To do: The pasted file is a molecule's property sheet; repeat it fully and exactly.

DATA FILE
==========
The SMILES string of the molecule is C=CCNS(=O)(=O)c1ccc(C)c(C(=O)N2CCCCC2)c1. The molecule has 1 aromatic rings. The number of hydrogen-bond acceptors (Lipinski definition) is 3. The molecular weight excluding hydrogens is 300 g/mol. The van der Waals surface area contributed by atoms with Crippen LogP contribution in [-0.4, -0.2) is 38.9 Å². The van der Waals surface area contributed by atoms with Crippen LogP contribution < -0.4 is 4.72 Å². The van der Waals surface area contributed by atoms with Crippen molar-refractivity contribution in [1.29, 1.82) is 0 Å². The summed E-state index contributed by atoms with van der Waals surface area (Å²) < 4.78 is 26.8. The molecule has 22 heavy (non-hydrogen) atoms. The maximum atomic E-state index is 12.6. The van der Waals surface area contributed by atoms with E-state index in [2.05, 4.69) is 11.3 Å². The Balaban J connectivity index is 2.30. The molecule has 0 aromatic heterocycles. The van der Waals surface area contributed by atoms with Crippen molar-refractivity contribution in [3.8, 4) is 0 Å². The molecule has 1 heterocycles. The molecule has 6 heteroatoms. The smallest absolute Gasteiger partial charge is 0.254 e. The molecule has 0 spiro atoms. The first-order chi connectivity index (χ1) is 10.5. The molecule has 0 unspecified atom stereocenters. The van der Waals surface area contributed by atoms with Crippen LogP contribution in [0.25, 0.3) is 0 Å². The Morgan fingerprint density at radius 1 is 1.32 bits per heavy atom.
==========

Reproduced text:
The SMILES string of the molecule is C=CCNS(=O)(=O)c1ccc(C)c(C(=O)N2CCCCC2)c1. The molecule has 1 aromatic rings. The number of hydrogen-bond acceptors (Lipinski definition) is 3. The molecular weight excluding hydrogens is 300 g/mol. The van der Waals surface area contributed by atoms with Crippen LogP contribution in [-0.4, -0.2) is 38.9 Å². The van der Waals surface area contributed by atoms with Crippen LogP contribution < -0.4 is 4.72 Å². The van der Waals surface area contributed by atoms with Crippen molar-refractivity contribution in [1.29, 1.82) is 0 Å². The summed E-state index contributed by atoms with van der Waals surface area (Å²) < 4.78 is 26.8. The molecule has 22 heavy (non-hydrogen) atoms. The maximum atomic E-state index is 12.6. The van der Waals surface area contributed by atoms with E-state index in [2.05, 4.69) is 11.3 Å². The Balaban J connectivity index is 2.30. The molecule has 0 aromatic heterocycles. The van der Waals surface area contributed by atoms with Crippen molar-refractivity contribution in [3.8, 4) is 0 Å². The molecule has 1 heterocycles. The molecule has 6 heteroatoms. The smallest absolute Gasteiger partial charge is 0.254 e. The molecule has 0 spiro atoms. The first-order chi connectivity index (χ1) is 10.5. The molecule has 0 unspecified atom stereocenters. The van der Waals surface area contributed by atoms with Crippen LogP contribution in [0.25, 0.3) is 0 Å². The Morgan fingerprint density at radius 1 is 1.32 bits per heavy atom.